Karen Lomas
August 14, 2013

A Grasshopper in a Jar

My 19 year old daughter gets to vote for the first time in the Australian Federal election. Confusion abounds, unsurprisingly so. The TV news is congested with images of 2 middle-aged men cuddling terrified babies, and it’s only going to get worse. The political platforms are somewhat baffling, in that when claims of equity and free enterprise, for example, are stated as the fundamentals, it is really hard to work out how they translate into real initiatives when so much that occurs in society appears to contradict those tenets.

Parents are scratching their heads and getting into debates over coffee around which of the two candidates for leadership is competent and trustworthy. I admit to struggling over Abbot’s budgie smugglers, but also at the twitter post of Rudd with bits of tissue mopping up his shaving cuts. They both come across as more than a little foolish. It’s difficult to guide my daughter other than to say that we should perhaps take no notice of their blame tactics and take a look closer to home at what our local candidates are pledging. Unfortunately it’s not so easy when the news focuses so on Mr Speedo and Mr Razor Nick.

So it is no surprise to hear that 30% of unregistered voters are in the youth bracket-the new generation of first timers for whom access to good quality tertiary education and youth employment should be of particular concern. But are you lovely young people interested in politics? Apparently not, with, according to ABC News reporter Pamela Medlen, half a million still unregistered.

Fundamentally we wonder, “How do we know they’re not going to do a back-flip and do the opposite of what they said?” or, “how is it when politicians are interviewed they don’t even answer the questions put to them?” It is this disillusionment that is blamed for such apathy, not least amongst first-time voters. John Lowton, Director of Dare to Lead, a youth advocacy group in the UK, and guest speaker on ABC Radio National program “Life Matters”, believes that lack of engagement comes about when nobody is listening, or if you don’t get to speak at all. He shares a lovely analogy of a grasshopper in a jar. If the lid is off, the grasshopper will jump as high as it can. But if there’s a lid on the jar the grasshopper will learn only to jump so high. It’s ambition has been squashed.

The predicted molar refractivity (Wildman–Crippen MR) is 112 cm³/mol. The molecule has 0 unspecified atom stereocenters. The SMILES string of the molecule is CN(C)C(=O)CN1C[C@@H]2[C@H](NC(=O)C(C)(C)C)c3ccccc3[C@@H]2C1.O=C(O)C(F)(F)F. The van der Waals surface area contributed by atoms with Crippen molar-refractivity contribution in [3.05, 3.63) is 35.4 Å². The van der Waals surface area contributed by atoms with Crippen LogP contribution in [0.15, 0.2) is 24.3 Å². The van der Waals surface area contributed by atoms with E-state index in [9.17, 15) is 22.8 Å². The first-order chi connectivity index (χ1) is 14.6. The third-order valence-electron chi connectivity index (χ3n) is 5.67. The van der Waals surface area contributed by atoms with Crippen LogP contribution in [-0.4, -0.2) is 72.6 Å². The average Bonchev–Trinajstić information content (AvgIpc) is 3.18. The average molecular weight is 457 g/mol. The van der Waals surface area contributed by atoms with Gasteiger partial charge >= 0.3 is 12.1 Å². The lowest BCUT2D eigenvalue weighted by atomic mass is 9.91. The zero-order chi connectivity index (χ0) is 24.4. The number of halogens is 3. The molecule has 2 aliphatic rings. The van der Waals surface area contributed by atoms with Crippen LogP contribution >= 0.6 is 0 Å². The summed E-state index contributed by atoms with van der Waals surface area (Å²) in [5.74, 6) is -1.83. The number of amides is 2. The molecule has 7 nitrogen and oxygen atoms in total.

But in politics, as in most other domain, it’s not as if we cannot find out the answers and persevere in finding solutions. A good start here is to engage with teachers and parents and by doing so a good discussion may well eventuate that can benefit everyone. We discovered a great internet resource called Vote Compass, that asks some fundamental questions and then plots your political stance against that of the major parties. We have had quite a lot of fun in our family and have learned a few things too. We now have 2 decideds, one floater and a Green. The greenie was particularly concerned about the grasshopper.






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